It wouldn’t be a huge exaggeration to say that the iPhone has changed the way we communicate. The iconic phone from Apple seems to be everywhere these days, but what most people don’t realize is that the company had the idea for a multi-use, touch-screen phone long before the original iPhone ever hit shelves. The year was 1983, and a creative Apple designer named Hartmut Esslinger decided to smoosh together a phone and a touch screen to invent the forefather of the iPhone.
Esslinger, the same designer who came up with the Apple IIc (the company’s first portable computer), must have had the gift of future sight. He managed to predict the company’s most successful product 25 years before the technology actually existed to make it happen on a real-world scale. The early prototype was tethered to the wall via a cord, of course, making it slightly less useful and a whole lot less portable than the iPhone.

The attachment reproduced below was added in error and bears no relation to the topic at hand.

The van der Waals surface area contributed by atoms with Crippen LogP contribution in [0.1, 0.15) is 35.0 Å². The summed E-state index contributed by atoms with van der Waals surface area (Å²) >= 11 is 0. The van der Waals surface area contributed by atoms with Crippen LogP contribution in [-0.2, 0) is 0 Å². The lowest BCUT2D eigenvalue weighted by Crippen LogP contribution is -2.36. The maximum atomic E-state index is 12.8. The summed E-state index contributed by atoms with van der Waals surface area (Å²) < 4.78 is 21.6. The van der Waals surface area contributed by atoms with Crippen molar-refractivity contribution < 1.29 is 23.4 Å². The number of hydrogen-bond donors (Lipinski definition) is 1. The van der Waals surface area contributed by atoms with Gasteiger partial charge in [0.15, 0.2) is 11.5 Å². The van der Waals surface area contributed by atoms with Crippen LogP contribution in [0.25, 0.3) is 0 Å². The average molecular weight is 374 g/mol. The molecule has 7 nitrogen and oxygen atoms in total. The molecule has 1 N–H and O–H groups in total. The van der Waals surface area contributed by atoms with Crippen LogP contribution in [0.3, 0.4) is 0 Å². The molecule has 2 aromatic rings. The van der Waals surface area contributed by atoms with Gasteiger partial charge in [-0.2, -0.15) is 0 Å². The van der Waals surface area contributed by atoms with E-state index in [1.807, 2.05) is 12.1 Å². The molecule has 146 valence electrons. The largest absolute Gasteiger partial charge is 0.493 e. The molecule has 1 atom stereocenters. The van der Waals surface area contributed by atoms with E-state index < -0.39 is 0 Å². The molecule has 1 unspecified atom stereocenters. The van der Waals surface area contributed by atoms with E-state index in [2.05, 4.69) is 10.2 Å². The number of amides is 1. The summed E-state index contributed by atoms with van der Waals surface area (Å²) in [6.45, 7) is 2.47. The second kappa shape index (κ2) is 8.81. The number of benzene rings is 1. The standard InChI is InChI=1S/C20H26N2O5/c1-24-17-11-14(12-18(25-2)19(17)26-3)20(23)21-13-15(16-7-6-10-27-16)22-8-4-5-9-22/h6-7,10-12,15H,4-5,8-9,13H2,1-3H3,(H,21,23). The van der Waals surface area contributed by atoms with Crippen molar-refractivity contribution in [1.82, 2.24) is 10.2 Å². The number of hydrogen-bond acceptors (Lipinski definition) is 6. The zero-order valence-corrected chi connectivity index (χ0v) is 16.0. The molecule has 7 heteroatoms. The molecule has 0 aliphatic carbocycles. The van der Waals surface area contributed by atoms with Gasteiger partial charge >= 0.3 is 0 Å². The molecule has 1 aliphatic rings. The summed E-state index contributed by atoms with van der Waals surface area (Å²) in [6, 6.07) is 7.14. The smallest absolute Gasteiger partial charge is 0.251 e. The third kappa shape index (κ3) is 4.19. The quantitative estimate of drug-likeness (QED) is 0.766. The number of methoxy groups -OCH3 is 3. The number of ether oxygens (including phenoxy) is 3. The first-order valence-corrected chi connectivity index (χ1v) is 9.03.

But like the eventual phenomenal portable phone, the early version featured a touch screen that could do some pretty amazing things. In one of these images of the early prototype, the user is writing a check and balancing his checkbook on the touch screen with a tethered stylus. In another, an on-screen keyboard takes the place of any type of physical buttons. It may not be just like the iPhone, but it is surprisingly similar for a phone that came more than two decades before the portable version.